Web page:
Participants with a high average HLS were less likely to be Hispanic or black. They were also less likely to experience difficulty paying for basics, be separated/widowed/divorced, experience depressive symptoms, and have high blood pressure, impaired fasting glucose, or dyslipidemia.
Between baseline and visit 9, the HLS scores remained “relatively” stable over time and the AHEI scores remained “moderately” stable.
However, more than half (64%) the participants reported a change in their activity status (in terms of fully, partially, or not meeting recommended amounts of physical activity).
At all three visits, 62.2% of participants remained never-smokers, but only 17.8% remained consistently in the top tertile of AHEI scores, and only 7.2% self-reported physical activity status that consistently met the recommendation.
Only 1.7% remained in the top category components at all three visits.
Over 10 years of follow-up, the average HLS was found to be inversely and statistically significantly associated with CCA-IMT and CCA-AD — an association that persisted, even after “extensive” adjustment for confounders (P = .0031) and physiological risk factors (P < .001 for both CCA-IMT and CCA-AD).
In the fully adjusted models, compared with participants in the lowest level of average HLS, those in the highest level had a 0.024 mm smaller CCA-IMT — a difference equaling 17% of the standard deviation (SD) of CCA-IMT in the analytical sample.
Individuals in the lowest level of average HLS also had a 0.16 mm smaller CCA-AD, compared with those in the highest level — a difference equaling 24% of the SD of CCA-AD.
An association was found between average HLS and carotid plaque after adjustment for major confounders (P = .024); however, it did not retain statistical significance after further adjustment for physiological risk (P = .25).
Smoking Conferred Highest Risk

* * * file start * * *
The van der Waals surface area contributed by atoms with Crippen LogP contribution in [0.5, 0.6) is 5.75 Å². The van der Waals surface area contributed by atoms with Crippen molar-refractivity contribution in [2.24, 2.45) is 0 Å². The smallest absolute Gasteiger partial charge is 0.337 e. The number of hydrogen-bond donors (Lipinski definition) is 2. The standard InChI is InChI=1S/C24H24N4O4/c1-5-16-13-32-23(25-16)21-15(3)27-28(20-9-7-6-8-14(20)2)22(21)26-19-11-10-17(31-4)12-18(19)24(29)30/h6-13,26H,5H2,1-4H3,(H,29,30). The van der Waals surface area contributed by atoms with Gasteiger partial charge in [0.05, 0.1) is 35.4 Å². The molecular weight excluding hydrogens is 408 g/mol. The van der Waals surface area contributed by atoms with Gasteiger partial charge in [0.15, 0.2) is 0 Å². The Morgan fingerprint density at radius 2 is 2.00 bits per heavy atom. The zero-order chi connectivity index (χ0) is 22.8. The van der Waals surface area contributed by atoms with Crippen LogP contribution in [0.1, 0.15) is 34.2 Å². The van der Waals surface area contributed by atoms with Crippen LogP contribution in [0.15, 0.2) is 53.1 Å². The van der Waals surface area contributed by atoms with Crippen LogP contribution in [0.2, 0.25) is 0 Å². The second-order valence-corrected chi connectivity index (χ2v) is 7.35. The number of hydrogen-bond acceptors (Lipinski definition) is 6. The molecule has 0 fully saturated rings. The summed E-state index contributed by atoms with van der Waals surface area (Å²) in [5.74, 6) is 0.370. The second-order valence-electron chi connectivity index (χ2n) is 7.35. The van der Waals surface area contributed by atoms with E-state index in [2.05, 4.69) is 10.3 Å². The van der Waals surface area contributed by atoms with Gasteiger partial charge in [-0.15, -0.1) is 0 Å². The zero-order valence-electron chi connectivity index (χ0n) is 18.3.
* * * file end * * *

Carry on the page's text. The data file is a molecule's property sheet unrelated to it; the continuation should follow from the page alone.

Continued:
To estimate the independent associations of each component of the HLS, the researchers adjusted for the other two components in the same model and found that abstinence from smoking was strongly and inversely associated with all three measures of subclinical carotid atherosclerosis (P-trends < .01).
Compared with the participants who smoked at some point during the follow-up period, those who remained never-smokers had a 0.047 mm smaller CCA-IMT, a 0.24 mm smaller CCA-AD, and 49% lower odds of having a higher carotid plaque index.
In contrast, there was an inverse association between average AHEI score and CCA-AD after adjustment for major confounders and physiological risk factors, except BMI (P-trend = .016).
Results from sensitivity analyses were found to be consistent with primary analyses.
Baylin and Wang speculated why abstinence from smoking was more protective against subclinical atherosclerotic than healthy diet and physical activity.
“Cigarette smoking is a major behavioral risk factor associated with atherosclerosis through mechanisms including thrombosis, dyslipidemia, insulin resistance, vascular inflammation, abnormal vascular growth and angiogenesis, and loss of endothelial and hemostatic and regenerative functions,” they said.
They noted that multiple studies have “shown that prolonged smoking confers a higher CVD risk in women than it does in men.”
They also suggested that because smoking is “measured more accurately than diet and exercise, the associations for diet and exercise are somewhat attenuated.”
Commenting on the study for theheart.org | Medscape Cardiology, Nieca Goldberg, MD, medical director, Joan H. Tisch Center for Women’s Health, NYU Langone Medical Center, New York City, said that the study “is the first to show the correlation between subclinical or asymptomatic plaque and lifestyle changes.”
She noted that, “in this study and in real-life practice, exercise is underutilized.”
The take-home messages for clinicians include “the importance of lifestyle counseling for smoking cessation, diet modification, and physical activity in menopausal women” and that “participating in a healthy lifestyle reduced risk for cardiovascular disease,” she said.
Baylin and Wang called midlife in women “a critical window of opportunity for prevention,” adding that “lifestyle education programs targeting overall lifestyle might be able to slow the menopause-related progression of atherosclerosis.”
The Study of Women’s Health Across the Nation (SWAN) has grant support from the NIH through the National Institute on Aging (NIA), the National Institute of Nursing Research (NINR), and the NIH Office of Research on Women’s Health (ORWH). Baylin, Wang, and coauthors report no conflicts of interest. Goldberg reports no conflicts of interest.
J Am Heart Assoc. 2018;7:e010405. Abstract